The Talmud tells a story about Rav Ketina, who was passing by the door of a wizard when the earth shook violently. He asked the wizard, “Do you know what causes an earthquake”? The wizard replied, “When the Holy One remembers that His children are suffering among the nations, He sheds two tears into the Great Sea, and His voice is heard from one end of the world to the other (Berachos 59a).
I just came back from Leżajsk where we visited the grave of the great chassidic master, Rav Elimelech from Lizhensk, who’s yahrtzeit is today. It was a very powerful experience to be together with thousands of Jews who make the yearly pilgrimage. There is a tradition passed down from several chassidic masters that whoever visits his grave will certainly be inspired to come back to Hashem before he leaves this world. I felt that feeling of Tshuva when I was there. It was a little scary, but good-scary. I spent a lot of time talking to the tzaddik about my friends and loved ones. I felt so much unique love for many of the people whose names I brought to the Rebbe, smiling as I pictured them in my head. I had a certain clarity when characterizing their situations to the Rebbe, as well as when I discussed my own circumstances. I shed tears and felt waves of truth crashing over me. I don’t easily cry but sometimes the tears were to be expected and sometimes not.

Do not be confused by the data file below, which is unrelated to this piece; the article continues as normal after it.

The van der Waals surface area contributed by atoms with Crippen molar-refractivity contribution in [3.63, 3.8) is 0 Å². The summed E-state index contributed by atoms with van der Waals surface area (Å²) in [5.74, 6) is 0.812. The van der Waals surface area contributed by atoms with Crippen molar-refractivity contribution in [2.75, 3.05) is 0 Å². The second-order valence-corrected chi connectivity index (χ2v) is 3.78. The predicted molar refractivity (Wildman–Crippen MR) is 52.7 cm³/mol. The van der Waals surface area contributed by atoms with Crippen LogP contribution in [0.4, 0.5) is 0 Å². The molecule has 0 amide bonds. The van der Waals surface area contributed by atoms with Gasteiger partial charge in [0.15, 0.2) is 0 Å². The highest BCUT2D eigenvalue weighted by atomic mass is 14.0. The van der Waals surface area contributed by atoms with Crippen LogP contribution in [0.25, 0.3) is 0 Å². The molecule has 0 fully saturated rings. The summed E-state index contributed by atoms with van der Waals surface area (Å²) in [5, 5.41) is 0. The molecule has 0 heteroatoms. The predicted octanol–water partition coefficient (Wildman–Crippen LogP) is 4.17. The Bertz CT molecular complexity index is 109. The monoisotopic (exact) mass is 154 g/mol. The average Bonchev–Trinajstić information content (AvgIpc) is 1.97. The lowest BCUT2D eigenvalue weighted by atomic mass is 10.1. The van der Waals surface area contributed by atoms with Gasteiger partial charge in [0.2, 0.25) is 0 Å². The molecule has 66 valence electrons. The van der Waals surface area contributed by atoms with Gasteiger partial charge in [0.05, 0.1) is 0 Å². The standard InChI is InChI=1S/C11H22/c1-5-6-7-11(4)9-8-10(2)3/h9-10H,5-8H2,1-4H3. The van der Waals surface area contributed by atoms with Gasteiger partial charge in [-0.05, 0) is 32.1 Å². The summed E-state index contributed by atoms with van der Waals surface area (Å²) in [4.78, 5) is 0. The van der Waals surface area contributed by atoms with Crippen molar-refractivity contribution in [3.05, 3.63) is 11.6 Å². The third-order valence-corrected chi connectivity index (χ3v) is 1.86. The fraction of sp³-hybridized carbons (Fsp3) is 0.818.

In Torah 250 Rebbe Nachman explains the meaning of tears. He says that all the pain and suffering of this world stems from lacking the knowledge of Divine providence. If we truly appreciated that Hashem is running things behind the scenes, we wouldn’t experience any suffering. The problem is that we feel like nature is running it’s course, which causes us great anguish. When somebody cries from pain he’s lacking that understanding of Divine Providence. The tears that come out of his eyes are infused with awareness of Hashem and a clearer vision of His providence. In a certain sense, he loses his own vision and is imbued with God’s vision. (The Rebbe brings a number of sources for this). This is why after we cry, we feel better. Because crying is transformative. It’s not only an expression of the pain, but it’s also a remedy of that feeling. Not only that, but seeing someone else we love cry can arouse us to cry too. Truth is contagious. Unfortunately we go through much of life wearing an armor of defense, so we can escape the uncomfortability of feeling vulnerable. But it’s important to be real and allow ourselves to be exposed every once in awhile, so our true soul could shine and draw down all the remedies it knows it needs.